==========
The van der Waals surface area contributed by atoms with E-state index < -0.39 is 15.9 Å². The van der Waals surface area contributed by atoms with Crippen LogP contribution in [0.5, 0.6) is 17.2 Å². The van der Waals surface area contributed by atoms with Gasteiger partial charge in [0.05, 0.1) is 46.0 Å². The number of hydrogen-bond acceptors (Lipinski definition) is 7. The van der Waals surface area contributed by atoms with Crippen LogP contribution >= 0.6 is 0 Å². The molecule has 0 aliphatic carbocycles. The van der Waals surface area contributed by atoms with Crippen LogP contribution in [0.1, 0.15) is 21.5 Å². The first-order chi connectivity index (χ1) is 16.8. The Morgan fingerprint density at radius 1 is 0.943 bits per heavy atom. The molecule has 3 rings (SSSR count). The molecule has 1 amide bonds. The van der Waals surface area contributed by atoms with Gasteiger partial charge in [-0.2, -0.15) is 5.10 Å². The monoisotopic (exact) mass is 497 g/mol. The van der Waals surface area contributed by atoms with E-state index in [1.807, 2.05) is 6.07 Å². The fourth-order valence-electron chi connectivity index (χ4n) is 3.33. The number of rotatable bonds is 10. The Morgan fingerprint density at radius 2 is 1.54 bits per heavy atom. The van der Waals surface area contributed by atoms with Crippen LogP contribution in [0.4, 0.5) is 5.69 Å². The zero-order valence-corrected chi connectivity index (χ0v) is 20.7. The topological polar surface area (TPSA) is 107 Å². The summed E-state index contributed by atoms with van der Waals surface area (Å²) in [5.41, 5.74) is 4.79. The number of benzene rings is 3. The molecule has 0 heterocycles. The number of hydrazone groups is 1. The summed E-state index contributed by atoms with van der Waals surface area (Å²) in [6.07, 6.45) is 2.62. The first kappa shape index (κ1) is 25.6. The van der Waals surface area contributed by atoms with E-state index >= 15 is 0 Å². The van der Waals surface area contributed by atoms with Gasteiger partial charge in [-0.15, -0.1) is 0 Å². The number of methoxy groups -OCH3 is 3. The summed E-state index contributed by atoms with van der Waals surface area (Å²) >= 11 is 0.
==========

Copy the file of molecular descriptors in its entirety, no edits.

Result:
The van der Waals surface area contributed by atoms with E-state index < -0.39 is 15.9 Å². The van der Waals surface area contributed by atoms with Crippen LogP contribution in [0.5, 0.6) is 17.2 Å². The van der Waals surface area contributed by atoms with Gasteiger partial charge in [0.05, 0.1) is 46.0 Å². The number of hydrogen-bond acceptors (Lipinski definition) is 7. The van der Waals surface area contributed by atoms with Crippen LogP contribution >= 0.6 is 0 Å². The molecule has 0 aliphatic carbocycles. The van der Waals surface area contributed by atoms with Crippen LogP contribution in [0.1, 0.15) is 21.5 Å². The first-order chi connectivity index (χ1) is 16.8. The Morgan fingerprint density at radius 1 is 0.943 bits per heavy atom. The molecule has 3 rings (SSSR count). The molecule has 1 amide bonds. The van der Waals surface area contributed by atoms with Gasteiger partial charge in [-0.2, -0.15) is 5.10 Å². The monoisotopic (exact) mass is 497 g/mol. The van der Waals surface area contributed by atoms with E-state index in [1.807, 2.05) is 6.07 Å². The fourth-order valence-electron chi connectivity index (χ4n) is 3.33. The number of rotatable bonds is 10. The Morgan fingerprint density at radius 2 is 1.54 bits per heavy atom. The van der Waals surface area contributed by atoms with Crippen LogP contribution in [0.4, 0.5) is 5.69 Å². The zero-order valence-corrected chi connectivity index (χ0v) is 20.7. The topological polar surface area (TPSA) is 107 Å². The summed E-state index contributed by atoms with van der Waals surface area (Å²) in [5.41, 5.74) is 4.79. The number of benzene rings is 3. The molecule has 0 heterocycles. The number of hydrazone groups is 1. The summed E-state index contributed by atoms with van der Waals surface area (Å²) in [6.07, 6.45) is 2.62. The first kappa shape index (κ1) is 25.6. The van der Waals surface area contributed by atoms with E-state index >= 15 is 0 Å². The van der Waals surface area contributed by atoms with Gasteiger partial charge in [-0.15, -0.1) is 0 Å². The number of methoxy groups -OCH3 is 3. The summed E-state index contributed by atoms with van der Waals surface area (Å²) >= 11 is 0.